I think CS is one of the busiest majors. There is a lot of coursework involved, and some concepts are difficult to understand. There are projects and exams all the time, and you get stuck in your dorms or the library to finish the programming assignment due in a couple of hours. In short, you don't have a lot of spare time when you are majoring in CS. If I tell you to join student clubs and project teams in your precious spare time, would you be willing to? Likely not. Heck, I thought it was a waste of time in the beginning. But after convincing myself to join a few, I changed my mind. I hope that this post can help you understand where I'm coming from as well.
1. You get to learn lots of soft skills.
Being a huge introvert myself, I admit that interpersonal skills aren't the sharpest tool in my shed. Speaking to too many people makes me tired, and after a day of interacting with people, I'll need some time alone to recharge. However, during high school, I learned that being an introvert is not an excuse to neglect my soft skills. I just wanted to hone my claws to become the sharpest ones around, but I realized too late that no one wanted to stay near a feral wolf. Learn to communicate effectively. Practice active listening. Become used to the uncomfortable position of leadership. The best way to practice is to join clubs and work with other people.
You probably all heard of this: "Jack of all trades, master of none. But still better than a master of one." It turns out that this applies not only to technical skills but soft skills as well. Your ability to write good code and solve problems is extremely valuable. This is your primary role as a software developer. If you can use a variety of tools such as different languages, frameworks, version control, and CI/CD, then kudos to you! Achieving this during your student days is no small feat. However, without soft skills, people won't be willing to work with you. You are essentially a powerful sword with a thorny grip. Being technically adept is a great thing, but soft skills are the ones that get you closer to other people and will give you more chances.
2. You become a better developer.
I'm sure most CS students have a personal project that they have worked on. If you just started your CS journey, however, there may be weak spots in your resume because of your lack of personal projects. One way to mend this is to join clubs and work on a piece of software. You can work on a personal project instead, and this is a perfectly feasible option. However, I think joining a club is better for a couple of reasons:
It shows that you are familiar with a certain tech stack.
It improves your ability to traverse through large codebases.
You get used to branching, forking, fixing merge fails, etc.
You feel a sense of responsibility, which can be hard to get when working on a personal project.
Documentation becomes second nature (hopefully).
Also, please apply what you've learned in lectures to your project! The tears you've shed while studying data structures and algorithms should be put to good use. The best way to learn something is to try it out by yourself. Implement some algorithms to reduce complexity. Try using hash tables instead of looping over lists. The more you use it, the easier it will get. Grinding through Leetcode problems is great and all, but wouldn't it be more fun to see how these concepts could be used in the real world?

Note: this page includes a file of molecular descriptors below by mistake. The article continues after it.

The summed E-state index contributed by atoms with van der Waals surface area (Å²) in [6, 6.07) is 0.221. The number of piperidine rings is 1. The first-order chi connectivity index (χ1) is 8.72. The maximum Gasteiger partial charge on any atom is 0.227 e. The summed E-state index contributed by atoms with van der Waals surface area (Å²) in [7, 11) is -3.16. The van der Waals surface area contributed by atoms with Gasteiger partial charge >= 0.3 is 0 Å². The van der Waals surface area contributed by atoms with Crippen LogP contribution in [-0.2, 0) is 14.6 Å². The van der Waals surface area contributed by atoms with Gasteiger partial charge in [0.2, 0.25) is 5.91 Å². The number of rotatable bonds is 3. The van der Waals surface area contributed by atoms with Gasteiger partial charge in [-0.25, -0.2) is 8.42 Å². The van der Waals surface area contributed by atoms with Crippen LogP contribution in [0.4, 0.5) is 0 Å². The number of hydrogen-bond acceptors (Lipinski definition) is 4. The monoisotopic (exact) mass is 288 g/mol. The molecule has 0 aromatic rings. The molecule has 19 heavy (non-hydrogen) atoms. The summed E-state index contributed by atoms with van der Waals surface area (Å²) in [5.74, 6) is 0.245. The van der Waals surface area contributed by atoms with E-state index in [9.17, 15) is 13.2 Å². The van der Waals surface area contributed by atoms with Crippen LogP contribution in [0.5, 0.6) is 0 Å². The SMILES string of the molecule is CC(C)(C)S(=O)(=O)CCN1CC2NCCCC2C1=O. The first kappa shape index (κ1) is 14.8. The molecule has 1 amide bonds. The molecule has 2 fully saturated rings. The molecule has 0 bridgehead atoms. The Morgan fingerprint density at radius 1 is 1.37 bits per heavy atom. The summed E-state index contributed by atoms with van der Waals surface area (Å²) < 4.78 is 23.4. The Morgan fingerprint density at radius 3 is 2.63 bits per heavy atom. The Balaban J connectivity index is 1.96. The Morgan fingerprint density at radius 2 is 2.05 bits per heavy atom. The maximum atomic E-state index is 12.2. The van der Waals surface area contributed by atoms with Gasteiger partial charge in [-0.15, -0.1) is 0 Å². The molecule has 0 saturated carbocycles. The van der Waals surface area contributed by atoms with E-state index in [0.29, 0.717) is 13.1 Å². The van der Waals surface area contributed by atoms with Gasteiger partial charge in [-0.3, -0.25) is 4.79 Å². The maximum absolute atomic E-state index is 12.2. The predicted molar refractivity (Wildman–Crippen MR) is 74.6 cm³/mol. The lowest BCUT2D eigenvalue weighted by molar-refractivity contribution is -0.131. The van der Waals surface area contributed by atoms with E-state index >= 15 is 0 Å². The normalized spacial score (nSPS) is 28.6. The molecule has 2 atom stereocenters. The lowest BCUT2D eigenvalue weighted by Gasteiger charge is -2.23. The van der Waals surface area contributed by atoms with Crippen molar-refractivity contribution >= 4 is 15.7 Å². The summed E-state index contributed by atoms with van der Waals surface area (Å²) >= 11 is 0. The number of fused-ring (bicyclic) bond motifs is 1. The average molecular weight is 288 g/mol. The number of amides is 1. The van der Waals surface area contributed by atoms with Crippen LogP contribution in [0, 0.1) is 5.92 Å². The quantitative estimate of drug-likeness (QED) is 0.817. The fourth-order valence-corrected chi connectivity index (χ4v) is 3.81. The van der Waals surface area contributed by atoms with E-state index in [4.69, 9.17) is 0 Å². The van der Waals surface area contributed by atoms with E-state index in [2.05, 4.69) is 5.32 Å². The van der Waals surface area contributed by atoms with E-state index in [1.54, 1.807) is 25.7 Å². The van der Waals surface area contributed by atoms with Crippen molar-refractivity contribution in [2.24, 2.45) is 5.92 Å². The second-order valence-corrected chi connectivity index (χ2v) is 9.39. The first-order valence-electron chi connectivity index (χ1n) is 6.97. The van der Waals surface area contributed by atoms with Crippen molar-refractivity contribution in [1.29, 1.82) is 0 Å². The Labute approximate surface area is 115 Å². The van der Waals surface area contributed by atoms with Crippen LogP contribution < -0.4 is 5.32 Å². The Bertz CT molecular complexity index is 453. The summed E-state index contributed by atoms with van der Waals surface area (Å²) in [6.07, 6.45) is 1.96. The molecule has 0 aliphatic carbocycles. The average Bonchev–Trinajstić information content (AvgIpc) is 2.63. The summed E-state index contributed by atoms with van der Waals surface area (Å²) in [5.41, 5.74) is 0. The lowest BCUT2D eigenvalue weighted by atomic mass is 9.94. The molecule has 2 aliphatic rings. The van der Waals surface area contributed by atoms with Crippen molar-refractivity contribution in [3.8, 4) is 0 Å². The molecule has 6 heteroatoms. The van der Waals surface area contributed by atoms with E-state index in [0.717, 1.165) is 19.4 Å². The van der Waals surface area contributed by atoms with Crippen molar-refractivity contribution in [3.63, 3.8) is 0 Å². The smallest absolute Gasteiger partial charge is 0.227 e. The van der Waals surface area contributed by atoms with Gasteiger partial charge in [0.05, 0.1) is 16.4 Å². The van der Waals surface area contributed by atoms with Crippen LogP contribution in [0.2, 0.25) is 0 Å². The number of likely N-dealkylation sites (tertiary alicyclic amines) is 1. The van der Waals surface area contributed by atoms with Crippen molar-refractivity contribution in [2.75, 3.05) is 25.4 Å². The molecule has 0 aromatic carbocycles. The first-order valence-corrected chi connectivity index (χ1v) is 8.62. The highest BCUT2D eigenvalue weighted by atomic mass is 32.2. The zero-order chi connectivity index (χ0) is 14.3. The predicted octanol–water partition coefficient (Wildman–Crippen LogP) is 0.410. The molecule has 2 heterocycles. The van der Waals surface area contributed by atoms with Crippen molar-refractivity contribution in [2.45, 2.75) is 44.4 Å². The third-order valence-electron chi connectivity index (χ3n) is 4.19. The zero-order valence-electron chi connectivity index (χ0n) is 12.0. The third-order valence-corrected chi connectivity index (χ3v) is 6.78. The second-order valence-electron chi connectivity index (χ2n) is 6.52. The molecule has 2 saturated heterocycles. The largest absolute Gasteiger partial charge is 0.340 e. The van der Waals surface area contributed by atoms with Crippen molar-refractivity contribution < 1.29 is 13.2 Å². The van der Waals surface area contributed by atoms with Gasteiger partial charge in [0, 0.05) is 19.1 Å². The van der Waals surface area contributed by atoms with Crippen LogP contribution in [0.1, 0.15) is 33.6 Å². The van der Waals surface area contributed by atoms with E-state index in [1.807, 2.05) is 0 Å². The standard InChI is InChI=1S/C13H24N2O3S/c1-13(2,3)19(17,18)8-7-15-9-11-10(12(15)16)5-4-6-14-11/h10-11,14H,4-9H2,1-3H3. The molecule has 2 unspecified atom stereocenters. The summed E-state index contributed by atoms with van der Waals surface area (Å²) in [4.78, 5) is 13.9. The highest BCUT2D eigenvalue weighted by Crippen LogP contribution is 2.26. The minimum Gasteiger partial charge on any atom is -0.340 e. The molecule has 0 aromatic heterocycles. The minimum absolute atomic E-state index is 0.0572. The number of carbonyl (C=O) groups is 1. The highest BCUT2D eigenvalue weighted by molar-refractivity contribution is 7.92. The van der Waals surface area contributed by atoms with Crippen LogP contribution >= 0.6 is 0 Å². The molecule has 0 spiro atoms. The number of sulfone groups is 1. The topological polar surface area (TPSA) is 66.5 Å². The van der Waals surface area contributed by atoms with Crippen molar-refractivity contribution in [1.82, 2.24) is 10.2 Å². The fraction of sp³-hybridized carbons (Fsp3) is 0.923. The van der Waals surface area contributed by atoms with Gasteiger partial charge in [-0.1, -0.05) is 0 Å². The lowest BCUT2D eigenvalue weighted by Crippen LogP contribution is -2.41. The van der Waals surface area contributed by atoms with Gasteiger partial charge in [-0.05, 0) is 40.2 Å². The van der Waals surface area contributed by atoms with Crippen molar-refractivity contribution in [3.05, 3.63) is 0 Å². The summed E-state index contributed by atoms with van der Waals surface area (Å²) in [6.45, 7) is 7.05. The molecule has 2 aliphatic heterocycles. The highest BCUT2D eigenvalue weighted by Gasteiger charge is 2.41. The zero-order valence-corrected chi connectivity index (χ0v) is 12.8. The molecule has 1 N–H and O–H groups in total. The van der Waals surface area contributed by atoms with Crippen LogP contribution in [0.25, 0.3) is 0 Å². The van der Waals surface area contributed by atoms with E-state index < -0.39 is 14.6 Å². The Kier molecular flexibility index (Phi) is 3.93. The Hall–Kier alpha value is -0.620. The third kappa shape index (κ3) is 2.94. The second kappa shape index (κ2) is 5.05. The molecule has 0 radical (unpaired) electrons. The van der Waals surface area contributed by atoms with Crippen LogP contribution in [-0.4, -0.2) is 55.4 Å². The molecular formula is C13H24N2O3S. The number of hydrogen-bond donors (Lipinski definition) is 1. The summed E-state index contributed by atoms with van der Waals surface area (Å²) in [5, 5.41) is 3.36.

3. It gives you a much-needed sense of purpose and responsibility.
I've mentioned this earlier, but joining a club or a project team has some benefits when compared to coding alone. Working on a piece of code in an organization can be a bit nerve-wracking at first because you are held accountable for the code you write. Deadlines are a thing, and you will have to explain your progress and roadblocks to your team lead. While it is a bit scary, it is also a major point of growth.
Taking on responsibility is a positive feedback loop. Whether you like it or not, you will tend to finish more tasks if there are hard deadlines. We tend to work better under slight pressure. As you finish more tasks, you show your professionalism in the subject. More people will trust you because you've shown them that you are capable of working under pressure. This in turn gives you more opportunities to work on more important, cool tasks. This cycle repeats itself and will help you find purpose in the early days of your developer career.
But what about personal projects? They rely on a lot of self-motivation and passion for it to be successful. This is also a type of responsibility. You are holding yourself accountable to complete a certain task by a certain deadline. However, unless you are very disciplined, you tend to be more lenient on yourself. There is a negative feedback loop, contrasting to the positive loop mentioned earlier. If you have ever worked on a personal project, chances are that you had that one bug that needed to be fixed, but you were too lazy to fix it, hampering the development of other functions, which in turn makes you less motivated to work.
Working on a group project will help you become a more responsible person, and this can help you with your personal projects as well.
It may seem obvious for a lot of people that joining clubs is a good idea, and that this post is addressing a problem that doesn't exist. However, I know some friends who are leaving their dorms only when there are in-person classes. They will return to their home afterward and never step foot outside, doing nothing else but schoolwork and games. It may work for some people, but I think your time during university can be used for something greater, and joining clubs is one of the best ways to make something out of it.
Thank you for reading! You can read this post on Medium and my personal site.
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